Avian Influenza Avian Influenza A

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					Avian Influenza A (H5N1)
       “Bird Flu”
          TRCPA
      November 18, 2005




     Charles W. Mackett III, MD FAAFP
             Executive Vice Chair
       Department of Family Medicine
    University of Pittsburgh Medical Center
    Etiology
• Viral disease
• Avian Influenza (HPAI)
  – H5 and H7 – highly pathogenic
  – Human case fatality estimated to be as high has 50%, but
    not definitely known
Cycle of Avian Influenza viruses
     in animals & humans

                                                             T ranmi ssi on                 al so   d

                                                              Direct bird to human
                                                             to p eop le.




                                                              transmission is also common
                                      Domestic birds



         Natural avian                 Pandemic
        influenza cycle               disease cycle

Shore                     Waterfowl                        Mammals
birds                                                  (primarily swine)




                                                                                Humans
      How is bird flu monitored?
• WHO and CDC maintain regional labs that test
  both bird and human specimens
• Periodic updates are provided
• The lab surveillance permits implementation of
  control measures if needed
• Vaccine trials are underway for the H5N1 strain,
  but are in early phases
WHO Pandemic Alert Phase Plan
Map of current outbreak




      FOOD AND AGRICULTURE ORGANIZATION OF THE UNITED NATIONS
                 Bird flu by the numbers
    Human cases since date of onset (12/26/03)     125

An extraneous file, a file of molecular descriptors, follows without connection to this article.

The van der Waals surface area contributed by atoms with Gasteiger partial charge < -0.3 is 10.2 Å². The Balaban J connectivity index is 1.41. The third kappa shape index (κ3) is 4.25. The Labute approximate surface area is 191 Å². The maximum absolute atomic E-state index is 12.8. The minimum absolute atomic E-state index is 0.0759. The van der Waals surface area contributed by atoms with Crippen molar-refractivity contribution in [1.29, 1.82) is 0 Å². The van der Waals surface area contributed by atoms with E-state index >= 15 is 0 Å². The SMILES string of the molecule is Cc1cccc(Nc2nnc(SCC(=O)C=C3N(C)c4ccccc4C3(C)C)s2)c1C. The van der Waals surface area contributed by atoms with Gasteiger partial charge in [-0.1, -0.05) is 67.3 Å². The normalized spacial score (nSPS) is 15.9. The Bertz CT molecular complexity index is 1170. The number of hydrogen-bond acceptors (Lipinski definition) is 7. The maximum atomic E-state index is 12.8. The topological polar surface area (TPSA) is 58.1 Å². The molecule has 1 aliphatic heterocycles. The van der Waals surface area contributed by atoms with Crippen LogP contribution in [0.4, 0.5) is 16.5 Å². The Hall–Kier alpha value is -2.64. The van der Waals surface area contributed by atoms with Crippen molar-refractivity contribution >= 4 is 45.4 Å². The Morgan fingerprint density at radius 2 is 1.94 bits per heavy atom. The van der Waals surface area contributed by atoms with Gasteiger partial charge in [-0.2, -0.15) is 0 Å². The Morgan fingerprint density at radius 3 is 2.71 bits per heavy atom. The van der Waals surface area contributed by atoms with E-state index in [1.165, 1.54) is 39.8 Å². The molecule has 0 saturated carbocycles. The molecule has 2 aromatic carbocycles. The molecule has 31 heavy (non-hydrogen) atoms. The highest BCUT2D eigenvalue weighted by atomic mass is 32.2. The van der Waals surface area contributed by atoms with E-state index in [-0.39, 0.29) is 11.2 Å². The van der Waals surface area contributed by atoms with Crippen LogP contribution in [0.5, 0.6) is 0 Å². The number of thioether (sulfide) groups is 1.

Human deaths                                   64

    Suspected human-to-human transmissions         2

    Number of countries affected (since Dec 04)    12

    Est. international airline passengers yearly   1.6B

    Types of potential antivirals for bird flu     2
    Known bird flu types                           15

    Bird flu that can be fatal to humans           1

    Best case global deaths in pandemic            2-7M
    Worst case potential global deaths             40-100M

*Source: World Health Organization
First case of bird flu in the U.S.
 Previous avian flu in the U.S.
• Delaware (H7N2)
  – Reported February 6, 2003
  – 12,000 chickens
  – Low pathogenicity
• Texas (H5N2)
  –   Reported February 23, 2004
  –   1st such case in U.S. in 20 years
  –   7,000 chickens
  –   Highly pathogenic
• No H5N1
                  Human H5N1
• Incubation: 3-5 days
• Few URI symptoms
• Severe viral pneumonia picture
   –   Fever
   –   Lymphopenia
   –   Pulmonary infiltrates
   –   Hypoxia
• Diarrhea (50%)
• Time to death: 10 days (mean)
               Transmission
•   Respiratory droplets vs. aerosol
•   Hand to hand
•   Fomites
•   Viral shedding starts 24 hours before
    clinical illness and lasts 5-7 days
   Prerequisites for a pandemic
• Novel virus with no immunity
• Able to cause significant disease in humans
• Efficient human to human transmission
  – Re-assort during co-infection with H3N2
  – Evolve in a human by spontaneous mutation
   Common pandemic features
• Herald wave (warning): up-tick in mortality
  at end of prior year
• Increased mortality
• Mortality shift to younger ages
• Multiple waves of increased mortality for
  several years
  Potential for influenza pandemics
• All influenza viruses can mutate
• Avian flu can cause illness in humans